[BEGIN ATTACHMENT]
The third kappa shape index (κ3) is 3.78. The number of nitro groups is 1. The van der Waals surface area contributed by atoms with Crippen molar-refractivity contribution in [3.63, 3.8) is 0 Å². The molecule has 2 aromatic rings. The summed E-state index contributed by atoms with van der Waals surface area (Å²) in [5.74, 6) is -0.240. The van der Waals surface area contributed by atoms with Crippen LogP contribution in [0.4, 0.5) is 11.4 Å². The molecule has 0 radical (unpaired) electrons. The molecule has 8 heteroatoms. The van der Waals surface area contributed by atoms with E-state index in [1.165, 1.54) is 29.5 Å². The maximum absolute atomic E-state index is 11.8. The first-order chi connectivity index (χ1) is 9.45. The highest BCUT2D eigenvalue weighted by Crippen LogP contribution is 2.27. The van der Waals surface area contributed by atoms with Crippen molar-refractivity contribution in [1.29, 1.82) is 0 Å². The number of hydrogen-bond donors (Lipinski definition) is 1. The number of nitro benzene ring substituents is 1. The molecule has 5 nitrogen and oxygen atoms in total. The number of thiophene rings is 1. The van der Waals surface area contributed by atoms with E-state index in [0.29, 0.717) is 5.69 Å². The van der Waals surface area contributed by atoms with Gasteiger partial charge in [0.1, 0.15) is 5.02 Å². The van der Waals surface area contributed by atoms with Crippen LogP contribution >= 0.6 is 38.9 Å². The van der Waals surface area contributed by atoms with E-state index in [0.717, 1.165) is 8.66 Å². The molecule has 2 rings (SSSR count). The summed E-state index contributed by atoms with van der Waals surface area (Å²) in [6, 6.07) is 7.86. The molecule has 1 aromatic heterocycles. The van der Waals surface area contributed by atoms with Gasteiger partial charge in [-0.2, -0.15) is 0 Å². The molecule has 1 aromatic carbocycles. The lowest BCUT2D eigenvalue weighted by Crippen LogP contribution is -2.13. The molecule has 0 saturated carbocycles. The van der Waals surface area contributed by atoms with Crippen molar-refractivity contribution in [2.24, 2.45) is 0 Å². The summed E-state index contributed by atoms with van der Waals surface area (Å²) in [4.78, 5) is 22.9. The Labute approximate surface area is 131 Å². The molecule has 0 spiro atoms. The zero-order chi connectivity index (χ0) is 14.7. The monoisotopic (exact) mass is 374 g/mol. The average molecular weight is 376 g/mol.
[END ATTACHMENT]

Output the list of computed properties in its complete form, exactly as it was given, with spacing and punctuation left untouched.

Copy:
The third kappa shape index (κ3) is 3.78. The number of nitro groups is 1. The van der Waals surface area contributed by atoms with Crippen molar-refractivity contribution in [3.63, 3.8) is 0 Å². The molecule has 2 aromatic rings. The summed E-state index contributed by atoms with van der Waals surface area (Å²) in [5.74, 6) is -0.240. The van der Waals surface area contributed by atoms with Crippen LogP contribution in [0.4, 0.5) is 11.4 Å². The molecule has 0 radical (unpaired) electrons. The molecule has 8 heteroatoms. The van der Waals surface area contributed by atoms with E-state index in [1.165, 1.54) is 29.5 Å². The maximum absolute atomic E-state index is 11.8. The first-order chi connectivity index (χ1) is 9.45. The highest BCUT2D eigenvalue weighted by Crippen LogP contribution is 2.27. The van der Waals surface area contributed by atoms with Crippen molar-refractivity contribution in [1.29, 1.82) is 0 Å². The number of hydrogen-bond donors (Lipinski definition) is 1. The number of nitro benzene ring substituents is 1. The molecule has 5 nitrogen and oxygen atoms in total. The number of thiophene rings is 1. The van der Waals surface area contributed by atoms with E-state index in [0.29, 0.717) is 5.69 Å². The van der Waals surface area contributed by atoms with Gasteiger partial charge in [0.1, 0.15) is 5.02 Å². The van der Waals surface area contributed by atoms with Crippen LogP contribution >= 0.6 is 38.9 Å². The van der Waals surface area contributed by atoms with E-state index in [0.717, 1.165) is 8.66 Å². The molecule has 2 rings (SSSR count). The summed E-state index contributed by atoms with van der Waals surface area (Å²) in [6, 6.07) is 7.86. The molecule has 1 aromatic heterocycles. The van der Waals surface area contributed by atoms with Gasteiger partial charge in [-0.2, -0.15) is 0 Å². The molecule has 1 aromatic carbocycles. The lowest BCUT2D eigenvalue weighted by Crippen LogP contribution is -2.13. The molecule has 0 saturated carbocycles. The van der Waals surface area contributed by atoms with Crippen molar-refractivity contribution in [2.24, 2.45) is 0 Å². The summed E-state index contributed by atoms with van der Waals surface area (Å²) in [4.78, 5) is 22.9. The Labute approximate surface area is 131 Å². The molecule has 0 spiro atoms. The zero-order chi connectivity index (χ0) is 14.7. The monoisotopic (exact) mass is 374 g/mol. The average molecular weight is 376 g/mol.